Winner ----------> 

SIDE NOTE: As part of #WednesdayYA this month, we had an impromptu Friday-not-Friday Face Off for Sarah Rees Brennan's Unspoken. Voting is still going on, so come weigh in!

Thursday, February 13, 2014

Cover Reveal: Feral by Holly Schindler!

There's just something about thrillers lately that's really calling to me, and Holly Schindler's Feral promises to be just that!  I'm always especially eager for any book that promises I'll begin to doubt what I think I know about the book, so this one definitely has me intrigued.
But really - you had me at Peculiar*, Missouri... ;)

Check out the eerie cover for Feral below, and let me know your thoughts in the comments! This one on your to-get list?

Feral by Holly Schindler
Contemporary/Thriller, 320 pages
Expected publication: August 26th 2014 by Harper Teen
It’s too late for you. You’re dead.

Those words float through Claire Cain’s head as she lies broken and barely alive after a brutal beating. And the words continue to haunt her months later, in the relentless, terrifying nightmares that plague her sleep. So when her father is offered a teaching sabbatical in another state, Claire is hopeful that getting out of Chicago, away from the things that remind her of what she went through, will offer a way to start anew.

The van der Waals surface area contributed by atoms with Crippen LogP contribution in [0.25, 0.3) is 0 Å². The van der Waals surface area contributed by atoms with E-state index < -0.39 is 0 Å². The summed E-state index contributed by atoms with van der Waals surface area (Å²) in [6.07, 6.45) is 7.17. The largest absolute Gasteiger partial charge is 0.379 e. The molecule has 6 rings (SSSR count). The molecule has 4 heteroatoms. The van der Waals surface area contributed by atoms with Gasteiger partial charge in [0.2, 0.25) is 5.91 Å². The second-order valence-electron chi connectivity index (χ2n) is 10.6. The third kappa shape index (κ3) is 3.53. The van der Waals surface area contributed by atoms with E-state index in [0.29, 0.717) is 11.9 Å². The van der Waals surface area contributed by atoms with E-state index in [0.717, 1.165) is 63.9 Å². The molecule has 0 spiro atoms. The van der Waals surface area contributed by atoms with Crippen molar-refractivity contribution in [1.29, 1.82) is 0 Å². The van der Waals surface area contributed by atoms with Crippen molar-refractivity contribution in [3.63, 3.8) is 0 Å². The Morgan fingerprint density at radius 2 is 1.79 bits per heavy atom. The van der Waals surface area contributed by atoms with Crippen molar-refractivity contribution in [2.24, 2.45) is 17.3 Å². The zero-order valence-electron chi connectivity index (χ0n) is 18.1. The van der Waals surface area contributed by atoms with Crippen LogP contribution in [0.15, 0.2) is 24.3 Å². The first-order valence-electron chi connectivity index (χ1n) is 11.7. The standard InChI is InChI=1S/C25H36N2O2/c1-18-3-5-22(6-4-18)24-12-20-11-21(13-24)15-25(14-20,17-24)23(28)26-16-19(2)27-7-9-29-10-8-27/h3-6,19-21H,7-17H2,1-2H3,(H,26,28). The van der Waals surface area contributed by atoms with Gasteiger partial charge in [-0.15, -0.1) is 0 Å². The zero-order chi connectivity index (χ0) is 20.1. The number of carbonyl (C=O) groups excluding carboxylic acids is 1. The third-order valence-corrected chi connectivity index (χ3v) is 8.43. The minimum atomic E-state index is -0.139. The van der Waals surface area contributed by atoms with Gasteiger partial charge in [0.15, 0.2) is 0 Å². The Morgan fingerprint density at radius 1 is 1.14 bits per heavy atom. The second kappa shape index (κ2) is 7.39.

But when she arrives in Peculiar, Missouri, Claire quickly realizes something is wrong—the town is brimming with hidden dangers and overrun by feral cats. And her fears are confirmed when a popular high school girl, Serena Sims, is suddenly found dead in the icy woods behind the school. While everyone is quick to say Serena died in an accident, Claire knows there’s more to it—for she was the one who found Serena, battered and most certainly dead, surrounded by the town’s feral cats.

Now Claire vows to learn the truth about what happened, but the closer she gets to uncovering the mystery, the closer she also gets to discovering a frightening reality about herself and the damage she truly sustained in that Chicago alley. . . .

With an eerie setting and heart-stopping twists and turns, Holly Schindler weaves a gripping story that will make you question everything you think you know.